Eunice Witherspoon Bell Younts and Willie Camp Younts Professor of Bible, Erskine College
Johnson is a master mystery writer. Chapter by chapter he unfolds the mystery of our new life in Christ. He does not solve the mystery, but rather draws us into its wonders.
Senior Pastor, Grace Lutheran Church, River Forest, Illinois
Seeking the core of biblical Christianity, Marcus Johnson probes the understanding of salvation, focusing on restoring to keen awareness the reality of believers union in Christ as the essence and foundation of salvation. Pointed out among the factors contributing to the sad neglect of this essential doctrine is a too-timid fear of mystery and a too-bold confidence in reason. And in describing his own pilgrimage, Johnson considers persuasively that our union with Christ suffers from overemphasis on the work of Christ to the detriment of his person. Likewise, strong emphasis on the legal and forensic dimensions of justification has led to weak recognition of personal and participatory categories. Special care is paid to the salutary nature of the church. This book written from the heart speaks to the heart.
P. C. Rossin Professor of Church History, Pittsburgh Theological Seminary, Pittsburgh, Pennsylvania
The tendency in much contemporary evangelical thought is to view salvation as if it were the reception of an abstract and objectified commodity given on account of Christ yet apart from him, as if Christ were the agent and condition of our salvation, but not that salvation itself. Marcus Johnson demonstrates that this is neither the witness of the apostles nor the confession of the Protestant Reformers, who proclaimed salvation to be a life-giving, life-transforming participation in our incarnate substitute. Immensely important and timely, this volume provides a richly textured theology of salvation couched in the only context that allows soteriology to be truly intelligible, pastoral, and doxologicalthe context constituted by the church and her sacraments.
Assistant Professor of Theology, Moody Bible Institute
bookwomanjoanOak Harbor, WAAge: 55-65Gender: female4 Stars Out Of 5Our union with Christ is a vital realityAugust 8, 2016bookwomanjoanOak Harbor, WAAge: 55-65Gender: femaleQuality: 4Value: 4Meets Expectations: 4Johnson was reading Calvin when he noticed that Calvin wrote of being united with Christ in intimate terms. Calvin emphasized that Christ's work is useless if we remain separated from Him. Evangelicals today might find such an idea rather outlandish. There tends to be an objectification of salvation in that the work gets done by Jesus but we don't get the person of Jesus.
Johnson argues that salvation is rooted in and consists of the believer's becoming one with Christ. Our union with the living Christ is, in other words, what it means to be saved. Jesus did not just provide the blessing He Himself is the blessing.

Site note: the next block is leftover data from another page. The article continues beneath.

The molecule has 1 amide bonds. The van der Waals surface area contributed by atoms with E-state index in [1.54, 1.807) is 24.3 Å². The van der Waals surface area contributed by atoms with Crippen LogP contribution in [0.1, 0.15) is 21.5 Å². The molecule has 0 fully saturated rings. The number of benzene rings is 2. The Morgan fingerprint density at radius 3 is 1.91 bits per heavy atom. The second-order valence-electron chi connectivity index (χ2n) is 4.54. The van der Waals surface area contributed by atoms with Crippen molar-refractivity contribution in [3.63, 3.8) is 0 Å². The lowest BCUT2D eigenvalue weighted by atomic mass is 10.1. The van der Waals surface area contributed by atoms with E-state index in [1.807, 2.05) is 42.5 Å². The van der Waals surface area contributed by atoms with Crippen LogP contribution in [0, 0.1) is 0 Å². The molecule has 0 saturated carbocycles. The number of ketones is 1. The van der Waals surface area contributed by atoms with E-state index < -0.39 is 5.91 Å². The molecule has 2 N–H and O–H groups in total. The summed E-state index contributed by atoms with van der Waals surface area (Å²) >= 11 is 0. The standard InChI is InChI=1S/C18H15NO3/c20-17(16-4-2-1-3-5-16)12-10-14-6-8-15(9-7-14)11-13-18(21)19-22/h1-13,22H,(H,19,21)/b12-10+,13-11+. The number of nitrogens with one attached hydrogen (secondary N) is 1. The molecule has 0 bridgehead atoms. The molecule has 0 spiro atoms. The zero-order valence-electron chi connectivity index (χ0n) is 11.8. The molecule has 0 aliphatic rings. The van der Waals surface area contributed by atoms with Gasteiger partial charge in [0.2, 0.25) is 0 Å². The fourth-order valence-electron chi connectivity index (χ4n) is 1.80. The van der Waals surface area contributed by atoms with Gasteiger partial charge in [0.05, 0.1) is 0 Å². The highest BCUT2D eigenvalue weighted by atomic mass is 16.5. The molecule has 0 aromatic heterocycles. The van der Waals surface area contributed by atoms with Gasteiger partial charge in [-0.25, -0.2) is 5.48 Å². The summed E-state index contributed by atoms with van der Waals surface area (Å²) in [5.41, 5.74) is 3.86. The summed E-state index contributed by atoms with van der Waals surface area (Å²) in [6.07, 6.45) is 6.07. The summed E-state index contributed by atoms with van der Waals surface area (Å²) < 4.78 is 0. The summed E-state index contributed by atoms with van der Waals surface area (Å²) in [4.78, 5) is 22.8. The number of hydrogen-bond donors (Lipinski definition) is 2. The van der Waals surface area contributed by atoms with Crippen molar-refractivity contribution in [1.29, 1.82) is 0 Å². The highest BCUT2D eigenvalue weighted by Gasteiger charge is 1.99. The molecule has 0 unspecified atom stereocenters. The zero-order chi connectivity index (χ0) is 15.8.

Johnson says that evangelicals didn't know what to do with with this mysterious union so left it to the mystics. The current emphasis has been on the legal or forensic aspect of salvation. We might be taught that the blessings and gifts exist and are given independent from our being joined with Christ. There has been a reticence to embrace the mystery at the heart of our faith.
Johnson covers these topics in the book: the nature and character of this union the Bible refers to, the human predicament that makes the union necessary, the benefits associated with salvation (justification, sanctification, adoption, preservation, glorification), and the church as Christ's body.
I like the emphasis Johnson has made on the intimate nature of our union with Christ. It is vital, transformative and life giving, even though it is beyond our comprehension. It is pictured in the Bible as an intimate relationship between a husband and wife. Johnson writes, ...our union with Christ is both definitive (we have been decisively united with Christ) and progressive (we are continually growing in our union with him).
Johnson identifies the basic thesis of the book: the central reality of our salvation is that through faith, by the power of the Holy Spirit, we enter into a vital, personal, and profoundly real union with the incarnate, crucified, resurrected Savior, Jesus Christ, through whom all the blessings of salvation flow to us.
Johnson has challenged me. Is our union with Christ a mere legal union, something I merely assent to in my mind, or is union with Christ a powerful and life changing reality?
I recommend this book to Christians who have not really considered what it means to be in Christ. The style of writing might be a little on the scholarly side but this is a very important topic for believers. It will encourage you to move from an objective view of salvation to one that embraces the mysterious yet essential union with Christ.